Google announce Web History

Google have announced their new Web History service.

Today, we’re pleased to announce the launch of Web History, a new feature for Google Account users that makes it easy to view and search across the pages you’ve visited. If you remember seeing something online, you’ll be able to find it faster and from any computer with Web History. Web History lets you look back in time, revisit the sites you’ve browsed, and search over the full text of pages you’ve seen. It’s your slice of the web, at your fingertips.

The service allows you to look back over time, revisit the sites you’ve browsed, and search through the full text of pages you’ve seen. In order to work though it requires you to install Google Toolbar and have PageRank enabled.


Image:Lifehacker.com

I feel a bit divided on this service. I recognise that it can and will be useful to many people, but it does mean that we all as users have to accept that Google is tracking every site we visit (if we choose to enable this service). It does feel like an invasion of privacy – bit like the CCTV camera on every corner, you just accept it’s there – like Big Brother is watching … ok perhaps that’s a bit unfair :p

I guess to Google’s credit though Yahoo and MSN also track which sites we’ve visited and of the three only Google refused to hand over their user’s data to the US Government – whether that decision was based on moral/ethical grounds or purely based on an unwillingness to hand the data over without a fee is debatable – but nonetheless they have shown some kind of willingness to protect the privacy of their user’s data.

The reality though is that if you don’t want people tracking what you do online then the only solution is to disconnect yourself from the internet – in the past we’ve been happy(?) to accept that this was something our ISP’s did as the provisioner’s of our connection to the internet. Search engines have always tracked what we collectively are searching for, the tailoring of adverts is a reflection of the fact that they already use this information to provide directed contextual ads to us.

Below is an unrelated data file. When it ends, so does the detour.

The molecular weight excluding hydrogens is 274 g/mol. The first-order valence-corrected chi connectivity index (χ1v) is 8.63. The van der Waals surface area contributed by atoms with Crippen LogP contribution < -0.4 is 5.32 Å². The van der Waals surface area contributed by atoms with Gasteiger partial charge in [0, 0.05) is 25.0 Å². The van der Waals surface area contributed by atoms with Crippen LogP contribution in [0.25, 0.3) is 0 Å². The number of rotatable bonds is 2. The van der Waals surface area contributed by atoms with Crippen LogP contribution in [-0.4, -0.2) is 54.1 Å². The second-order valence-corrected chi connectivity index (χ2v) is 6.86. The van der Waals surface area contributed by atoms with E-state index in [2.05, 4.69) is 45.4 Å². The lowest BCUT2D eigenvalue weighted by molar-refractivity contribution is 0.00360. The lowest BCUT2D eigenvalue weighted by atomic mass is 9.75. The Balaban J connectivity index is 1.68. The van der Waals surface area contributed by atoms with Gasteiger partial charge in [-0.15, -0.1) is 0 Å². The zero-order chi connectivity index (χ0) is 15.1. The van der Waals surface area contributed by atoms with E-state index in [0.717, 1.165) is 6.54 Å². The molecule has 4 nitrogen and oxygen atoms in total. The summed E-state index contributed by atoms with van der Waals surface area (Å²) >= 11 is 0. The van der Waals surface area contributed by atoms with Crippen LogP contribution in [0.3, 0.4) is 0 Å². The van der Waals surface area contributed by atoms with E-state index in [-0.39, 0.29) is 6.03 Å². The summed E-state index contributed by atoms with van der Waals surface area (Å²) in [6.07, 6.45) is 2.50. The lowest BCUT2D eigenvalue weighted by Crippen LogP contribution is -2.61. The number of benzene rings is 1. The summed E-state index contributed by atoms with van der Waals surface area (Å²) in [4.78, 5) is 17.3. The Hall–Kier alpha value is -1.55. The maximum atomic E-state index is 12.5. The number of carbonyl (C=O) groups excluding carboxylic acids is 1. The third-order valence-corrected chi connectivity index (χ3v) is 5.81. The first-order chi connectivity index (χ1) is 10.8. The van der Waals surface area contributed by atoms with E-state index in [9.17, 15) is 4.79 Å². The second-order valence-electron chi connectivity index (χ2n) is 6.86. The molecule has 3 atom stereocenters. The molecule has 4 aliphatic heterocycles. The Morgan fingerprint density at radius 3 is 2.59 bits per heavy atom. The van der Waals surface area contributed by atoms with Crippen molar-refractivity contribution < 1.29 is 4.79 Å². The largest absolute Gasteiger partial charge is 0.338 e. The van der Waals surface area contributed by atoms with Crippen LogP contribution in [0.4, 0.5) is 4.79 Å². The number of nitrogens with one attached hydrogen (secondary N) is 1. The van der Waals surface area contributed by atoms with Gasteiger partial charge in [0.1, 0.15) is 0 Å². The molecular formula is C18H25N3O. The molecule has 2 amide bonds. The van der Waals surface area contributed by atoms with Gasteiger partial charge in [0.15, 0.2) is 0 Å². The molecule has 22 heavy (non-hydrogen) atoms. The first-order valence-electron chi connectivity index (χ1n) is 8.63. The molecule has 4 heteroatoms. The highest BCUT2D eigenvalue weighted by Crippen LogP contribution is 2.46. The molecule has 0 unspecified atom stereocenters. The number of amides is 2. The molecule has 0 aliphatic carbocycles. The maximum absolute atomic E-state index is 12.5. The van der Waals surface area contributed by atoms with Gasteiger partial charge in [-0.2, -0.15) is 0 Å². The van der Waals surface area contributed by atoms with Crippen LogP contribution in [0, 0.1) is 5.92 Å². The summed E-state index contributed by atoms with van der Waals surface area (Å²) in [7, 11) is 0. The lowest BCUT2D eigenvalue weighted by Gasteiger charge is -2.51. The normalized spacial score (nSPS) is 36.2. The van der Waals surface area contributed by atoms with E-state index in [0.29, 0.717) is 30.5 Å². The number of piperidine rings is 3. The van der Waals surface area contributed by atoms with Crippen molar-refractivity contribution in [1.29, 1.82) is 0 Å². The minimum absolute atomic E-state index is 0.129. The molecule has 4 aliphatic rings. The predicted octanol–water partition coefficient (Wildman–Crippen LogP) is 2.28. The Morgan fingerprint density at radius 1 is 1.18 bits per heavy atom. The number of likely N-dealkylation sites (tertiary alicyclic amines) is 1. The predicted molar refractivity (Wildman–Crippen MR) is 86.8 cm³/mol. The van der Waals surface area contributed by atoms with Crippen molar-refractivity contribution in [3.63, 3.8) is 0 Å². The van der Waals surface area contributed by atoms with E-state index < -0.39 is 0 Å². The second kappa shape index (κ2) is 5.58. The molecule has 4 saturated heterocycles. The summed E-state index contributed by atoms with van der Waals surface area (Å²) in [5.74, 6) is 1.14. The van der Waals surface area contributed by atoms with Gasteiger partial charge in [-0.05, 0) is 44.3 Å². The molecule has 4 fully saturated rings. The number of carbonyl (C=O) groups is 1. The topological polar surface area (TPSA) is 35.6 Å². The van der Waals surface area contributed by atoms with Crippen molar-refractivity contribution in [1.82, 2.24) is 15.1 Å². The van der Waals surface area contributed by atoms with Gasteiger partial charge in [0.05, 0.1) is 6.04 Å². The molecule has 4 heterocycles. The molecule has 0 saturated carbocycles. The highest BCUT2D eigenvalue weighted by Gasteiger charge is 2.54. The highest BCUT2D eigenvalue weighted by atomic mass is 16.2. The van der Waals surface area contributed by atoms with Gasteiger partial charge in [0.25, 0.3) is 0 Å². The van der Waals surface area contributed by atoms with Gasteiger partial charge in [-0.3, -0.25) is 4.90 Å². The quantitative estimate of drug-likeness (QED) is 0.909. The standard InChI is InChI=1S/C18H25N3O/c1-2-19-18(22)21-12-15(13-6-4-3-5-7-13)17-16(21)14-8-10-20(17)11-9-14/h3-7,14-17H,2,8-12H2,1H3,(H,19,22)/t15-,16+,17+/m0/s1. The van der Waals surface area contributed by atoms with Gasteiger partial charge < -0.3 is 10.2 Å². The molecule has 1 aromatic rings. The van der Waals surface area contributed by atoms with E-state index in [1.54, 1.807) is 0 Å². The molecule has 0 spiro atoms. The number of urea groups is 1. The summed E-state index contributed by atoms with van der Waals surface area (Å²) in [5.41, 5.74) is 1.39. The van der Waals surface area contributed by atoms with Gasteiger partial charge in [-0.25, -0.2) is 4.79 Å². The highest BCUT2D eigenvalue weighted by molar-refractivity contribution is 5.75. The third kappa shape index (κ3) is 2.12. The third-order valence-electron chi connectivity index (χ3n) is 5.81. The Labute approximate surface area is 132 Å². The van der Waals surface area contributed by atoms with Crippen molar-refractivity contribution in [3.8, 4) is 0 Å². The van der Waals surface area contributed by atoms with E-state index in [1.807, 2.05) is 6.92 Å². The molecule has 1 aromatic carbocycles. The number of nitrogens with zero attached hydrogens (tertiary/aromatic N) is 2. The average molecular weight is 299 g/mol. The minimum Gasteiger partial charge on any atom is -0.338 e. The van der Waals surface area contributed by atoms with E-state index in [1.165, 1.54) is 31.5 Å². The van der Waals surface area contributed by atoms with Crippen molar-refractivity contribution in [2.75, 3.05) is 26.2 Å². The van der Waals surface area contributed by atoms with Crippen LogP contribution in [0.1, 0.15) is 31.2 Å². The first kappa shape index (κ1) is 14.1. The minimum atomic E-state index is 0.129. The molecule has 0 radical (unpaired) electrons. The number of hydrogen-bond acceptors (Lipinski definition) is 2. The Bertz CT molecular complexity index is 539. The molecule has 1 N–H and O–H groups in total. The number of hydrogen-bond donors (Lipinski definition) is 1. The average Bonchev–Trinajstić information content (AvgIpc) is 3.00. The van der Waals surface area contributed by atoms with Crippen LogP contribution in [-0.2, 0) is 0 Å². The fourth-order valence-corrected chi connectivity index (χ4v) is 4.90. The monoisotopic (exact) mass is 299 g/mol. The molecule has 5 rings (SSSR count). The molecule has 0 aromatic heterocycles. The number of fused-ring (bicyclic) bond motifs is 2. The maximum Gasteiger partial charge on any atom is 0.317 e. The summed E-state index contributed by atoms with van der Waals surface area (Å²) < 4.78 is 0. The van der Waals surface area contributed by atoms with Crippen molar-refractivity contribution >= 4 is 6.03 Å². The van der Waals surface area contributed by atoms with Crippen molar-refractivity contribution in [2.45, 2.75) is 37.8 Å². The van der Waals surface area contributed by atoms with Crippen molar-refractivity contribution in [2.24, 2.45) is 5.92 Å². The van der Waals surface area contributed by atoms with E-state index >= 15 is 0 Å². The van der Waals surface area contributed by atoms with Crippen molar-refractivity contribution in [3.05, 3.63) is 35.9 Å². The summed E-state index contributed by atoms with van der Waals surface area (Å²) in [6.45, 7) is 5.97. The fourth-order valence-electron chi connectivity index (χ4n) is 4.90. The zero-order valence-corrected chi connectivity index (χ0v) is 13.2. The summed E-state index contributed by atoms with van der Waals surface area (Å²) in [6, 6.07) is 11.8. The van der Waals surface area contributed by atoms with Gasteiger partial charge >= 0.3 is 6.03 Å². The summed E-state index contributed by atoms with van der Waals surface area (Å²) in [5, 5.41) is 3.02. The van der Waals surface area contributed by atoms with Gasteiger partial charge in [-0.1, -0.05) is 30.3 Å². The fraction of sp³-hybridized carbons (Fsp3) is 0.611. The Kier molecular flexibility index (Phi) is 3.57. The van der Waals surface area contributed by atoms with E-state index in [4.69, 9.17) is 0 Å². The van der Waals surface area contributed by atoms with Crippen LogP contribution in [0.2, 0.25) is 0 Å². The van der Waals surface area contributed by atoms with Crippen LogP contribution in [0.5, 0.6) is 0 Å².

So why is this bothering me so much? It’s not as though it’s anything new. So why is it troubling me? I’m not sure if I can answer these questions right now. Do I trust Google? based on their history and track record to date the answer is probably – yes. They have always been forthcoming in admitting what they track and how they use that data.

I think trust is something that is very important to Google, as they move more and more into getting users and organisations to adopt their online services as opposed to desktop based services. Keeping users data safe, secure and private is the measuring stick by which many of us will judge them. Interestingly I think that’s the biggest problem facing any software as a service, it’s convincing users that they can trust you and your service with their data. Any failure will cause possibly irreparable damage to that relationship between you and your users.

Premier Google Apps Demonstration

Came across this video on the Official Google channel on YouTube. It’s a tutorial that demonstrates how organisations can improve their productivity by adopting Google App’s. It show’s some of the customisation capabilities Google are providing for organisations to brand the apps. There’s heavy focus on how you can use Gmail for more than just email – e.g. instant messaging, calendars etc. There’s also a great deail of emphasis on the collaboration features in the tools, which are quite impressive. They also demonstrate how easy it is to for administrators to configure the tools, branding and permissions. The premier addition also allows organisations to switch of adverts.